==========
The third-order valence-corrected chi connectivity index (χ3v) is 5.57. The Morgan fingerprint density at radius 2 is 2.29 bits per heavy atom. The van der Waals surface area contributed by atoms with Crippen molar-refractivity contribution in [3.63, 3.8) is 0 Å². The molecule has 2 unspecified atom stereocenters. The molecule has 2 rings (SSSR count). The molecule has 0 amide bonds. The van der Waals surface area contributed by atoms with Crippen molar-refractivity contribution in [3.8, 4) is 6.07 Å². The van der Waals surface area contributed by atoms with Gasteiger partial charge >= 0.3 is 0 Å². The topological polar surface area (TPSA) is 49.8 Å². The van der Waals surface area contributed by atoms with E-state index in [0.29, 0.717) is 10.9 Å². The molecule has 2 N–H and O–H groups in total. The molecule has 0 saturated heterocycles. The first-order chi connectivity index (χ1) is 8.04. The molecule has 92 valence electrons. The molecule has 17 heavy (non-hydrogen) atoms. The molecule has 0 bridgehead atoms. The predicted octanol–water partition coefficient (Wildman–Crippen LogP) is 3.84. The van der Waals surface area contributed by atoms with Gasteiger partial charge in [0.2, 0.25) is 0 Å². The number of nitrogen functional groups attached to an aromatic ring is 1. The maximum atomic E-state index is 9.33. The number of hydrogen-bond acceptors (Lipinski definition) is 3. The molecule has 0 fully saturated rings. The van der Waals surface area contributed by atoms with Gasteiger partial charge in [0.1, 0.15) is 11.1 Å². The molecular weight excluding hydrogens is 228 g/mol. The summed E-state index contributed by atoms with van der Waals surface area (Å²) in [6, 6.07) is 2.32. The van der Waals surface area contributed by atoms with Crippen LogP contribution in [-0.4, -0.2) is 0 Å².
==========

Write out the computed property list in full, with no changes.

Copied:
The third-order valence-corrected chi connectivity index (χ3v) is 5.57. The Morgan fingerprint density at radius 2 is 2.29 bits per heavy atom. The van der Waals surface area contributed by atoms with Crippen molar-refractivity contribution in [3.63, 3.8) is 0 Å². The molecule has 2 unspecified atom stereocenters. The molecule has 2 rings (SSSR count). The molecule has 0 amide bonds. The van der Waals surface area contributed by atoms with Crippen molar-refractivity contribution in [3.8, 4) is 6.07 Å². The van der Waals surface area contributed by atoms with Gasteiger partial charge >= 0.3 is 0 Å². The topological polar surface area (TPSA) is 49.8 Å². The van der Waals surface area contributed by atoms with E-state index in [0.29, 0.717) is 10.9 Å². The molecule has 2 N–H and O–H groups in total. The molecule has 0 saturated heterocycles. The first-order chi connectivity index (χ1) is 8.04. The molecule has 92 valence electrons. The molecule has 17 heavy (non-hydrogen) atoms. The molecule has 0 bridgehead atoms. The predicted octanol–water partition coefficient (Wildman–Crippen LogP) is 3.84. The van der Waals surface area contributed by atoms with Gasteiger partial charge in [0.2, 0.25) is 0 Å². The number of nitrogen functional groups attached to an aromatic ring is 1. The maximum atomic E-state index is 9.33. The number of hydrogen-bond acceptors (Lipinski definition) is 3. The molecule has 0 fully saturated rings. The van der Waals surface area contributed by atoms with Gasteiger partial charge in [0.1, 0.15) is 11.1 Å². The molecular weight excluding hydrogens is 228 g/mol. The summed E-state index contributed by atoms with van der Waals surface area (Å²) in [6, 6.07) is 2.32. The van der Waals surface area contributed by atoms with Crippen LogP contribution in [-0.4, -0.2) is 0 Å².